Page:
The terminal value of an investment uses the same formula as compounding interest formula. The terminal value is how much an investment will be worth at the end of the investment. The terminal investment formula assumes an interest rate return on the investment for the period. On a bank account, the interest is always disclosed by the bank, but for some investments where the interest rate is unavailable, the investor can estimate or assume an interest return.
Determine the current value of the investment, the assumed interest rate the investment will earn and how long the investor plans to keep the investment. For instance, an investor buys $500,000 worth of stock. The investor expects a return on the investment of 5 percent each year. The investor wants to keep the investment for seven years.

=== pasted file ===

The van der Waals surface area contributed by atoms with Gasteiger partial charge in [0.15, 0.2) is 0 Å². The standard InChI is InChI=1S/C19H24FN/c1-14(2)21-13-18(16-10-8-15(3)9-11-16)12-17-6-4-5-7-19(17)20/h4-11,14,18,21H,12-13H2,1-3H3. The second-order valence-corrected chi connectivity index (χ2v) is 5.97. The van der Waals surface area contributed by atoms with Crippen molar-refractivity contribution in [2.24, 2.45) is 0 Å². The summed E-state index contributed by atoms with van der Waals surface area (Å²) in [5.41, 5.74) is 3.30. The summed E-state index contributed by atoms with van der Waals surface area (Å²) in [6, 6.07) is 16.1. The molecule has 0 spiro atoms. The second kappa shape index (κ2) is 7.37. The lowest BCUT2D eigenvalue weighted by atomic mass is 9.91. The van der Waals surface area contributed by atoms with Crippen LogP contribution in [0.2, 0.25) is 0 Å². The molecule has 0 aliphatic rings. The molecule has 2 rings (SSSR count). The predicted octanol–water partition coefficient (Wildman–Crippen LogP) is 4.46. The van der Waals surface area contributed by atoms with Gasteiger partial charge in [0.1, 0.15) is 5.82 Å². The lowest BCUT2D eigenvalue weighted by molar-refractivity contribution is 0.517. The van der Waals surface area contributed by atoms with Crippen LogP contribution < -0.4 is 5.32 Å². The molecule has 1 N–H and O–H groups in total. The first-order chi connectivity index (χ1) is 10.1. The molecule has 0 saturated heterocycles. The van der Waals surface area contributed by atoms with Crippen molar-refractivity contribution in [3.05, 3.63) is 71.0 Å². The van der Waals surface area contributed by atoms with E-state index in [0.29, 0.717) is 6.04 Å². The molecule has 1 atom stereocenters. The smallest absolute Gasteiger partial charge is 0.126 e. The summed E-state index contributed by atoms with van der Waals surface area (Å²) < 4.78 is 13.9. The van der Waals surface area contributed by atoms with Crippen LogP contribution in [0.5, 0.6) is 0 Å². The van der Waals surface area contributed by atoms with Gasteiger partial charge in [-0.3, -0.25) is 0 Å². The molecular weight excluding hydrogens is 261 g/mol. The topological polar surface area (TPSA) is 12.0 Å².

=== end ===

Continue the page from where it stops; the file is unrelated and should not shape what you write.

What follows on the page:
Add one to the interest rate. In our example, 1 plus 0.05 equals 1.05.
Raise one plus the interest rate to the power of the number of periods the investment is held for. In our example, 1.05 raised to the power of 7 equals 1.4071. This is the interest factor.
Multiply the interest factor by the present value of the investment. In our example, $500,000 times 1.4071 equals a terminal value of $703,550.22.